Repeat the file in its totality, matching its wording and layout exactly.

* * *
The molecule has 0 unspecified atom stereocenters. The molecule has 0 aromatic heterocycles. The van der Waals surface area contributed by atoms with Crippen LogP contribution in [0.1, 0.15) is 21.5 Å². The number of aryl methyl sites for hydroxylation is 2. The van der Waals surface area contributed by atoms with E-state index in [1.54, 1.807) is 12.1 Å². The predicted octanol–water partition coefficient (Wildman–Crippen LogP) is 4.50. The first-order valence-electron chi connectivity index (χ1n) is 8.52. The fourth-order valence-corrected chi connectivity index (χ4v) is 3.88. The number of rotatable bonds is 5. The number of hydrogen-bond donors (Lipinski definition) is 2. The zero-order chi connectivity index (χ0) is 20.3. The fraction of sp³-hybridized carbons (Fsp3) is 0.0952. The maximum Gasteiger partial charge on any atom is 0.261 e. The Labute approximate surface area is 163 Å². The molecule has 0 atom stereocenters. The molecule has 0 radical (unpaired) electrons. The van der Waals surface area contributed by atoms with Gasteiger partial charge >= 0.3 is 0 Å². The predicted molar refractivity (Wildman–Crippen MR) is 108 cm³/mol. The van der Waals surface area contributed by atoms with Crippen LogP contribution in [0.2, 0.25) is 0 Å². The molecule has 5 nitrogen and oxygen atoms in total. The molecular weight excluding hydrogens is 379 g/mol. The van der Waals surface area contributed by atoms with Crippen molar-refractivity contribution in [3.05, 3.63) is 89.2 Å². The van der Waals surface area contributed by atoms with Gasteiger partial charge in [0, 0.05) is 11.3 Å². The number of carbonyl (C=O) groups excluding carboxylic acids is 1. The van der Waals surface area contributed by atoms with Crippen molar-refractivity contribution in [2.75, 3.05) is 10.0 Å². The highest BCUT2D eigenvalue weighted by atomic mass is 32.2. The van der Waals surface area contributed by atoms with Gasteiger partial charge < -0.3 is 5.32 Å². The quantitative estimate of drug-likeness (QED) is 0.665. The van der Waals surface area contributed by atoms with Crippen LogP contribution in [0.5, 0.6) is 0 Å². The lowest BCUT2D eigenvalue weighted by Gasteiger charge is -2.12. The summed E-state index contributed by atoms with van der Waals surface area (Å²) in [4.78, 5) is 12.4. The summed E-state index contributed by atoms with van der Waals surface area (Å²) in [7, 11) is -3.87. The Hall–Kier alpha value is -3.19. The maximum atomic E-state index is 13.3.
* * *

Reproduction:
The molecule has 0 unspecified atom stereocenters. The molecule has 0 aromatic heterocycles. The van der Waals surface area contributed by atoms with Crippen LogP contribution in [0.1, 0.15) is 21.5 Å². The number of aryl methyl sites for hydroxylation is 2. The van der Waals surface area contributed by atoms with E-state index in [1.54, 1.807) is 12.1 Å². The predicted octanol–water partition coefficient (Wildman–Crippen LogP) is 4.50. The first-order valence-electron chi connectivity index (χ1n) is 8.52. The fourth-order valence-corrected chi connectivity index (χ4v) is 3.88. The number of rotatable bonds is 5. The number of hydrogen-bond donors (Lipinski definition) is 2. The zero-order chi connectivity index (χ0) is 20.3. The fraction of sp³-hybridized carbons (Fsp3) is 0.0952. The maximum Gasteiger partial charge on any atom is 0.261 e. The Labute approximate surface area is 163 Å². The molecule has 0 atom stereocenters. The molecule has 0 radical (unpaired) electrons. The van der Waals surface area contributed by atoms with Gasteiger partial charge >= 0.3 is 0 Å². The predicted molar refractivity (Wildman–Crippen MR) is 108 cm³/mol. The van der Waals surface area contributed by atoms with Crippen LogP contribution in [0.2, 0.25) is 0 Å². The molecule has 5 nitrogen and oxygen atoms in total. The molecular weight excluding hydrogens is 379 g/mol. The van der Waals surface area contributed by atoms with Crippen molar-refractivity contribution in [3.05, 3.63) is 89.2 Å². The van der Waals surface area contributed by atoms with Gasteiger partial charge in [0, 0.05) is 11.3 Å². The number of carbonyl (C=O) groups excluding carboxylic acids is 1. The van der Waals surface area contributed by atoms with Crippen molar-refractivity contribution in [2.75, 3.05) is 10.0 Å². The highest BCUT2D eigenvalue weighted by atomic mass is 32.2. The van der Waals surface area contributed by atoms with Gasteiger partial charge < -0.3 is 5.32 Å². The quantitative estimate of drug-likeness (QED) is 0.665. The van der Waals surface area contributed by atoms with Crippen LogP contribution in [0.5, 0.6) is 0 Å². The lowest BCUT2D eigenvalue weighted by Gasteiger charge is -2.12. The summed E-state index contributed by atoms with van der Waals surface area (Å²) in [4.78, 5) is 12.4. The summed E-state index contributed by atoms with van der Waals surface area (Å²) in [7, 11) is -3.87. The Hall–Kier alpha value is -3.19. The maximum atomic E-state index is 13.3.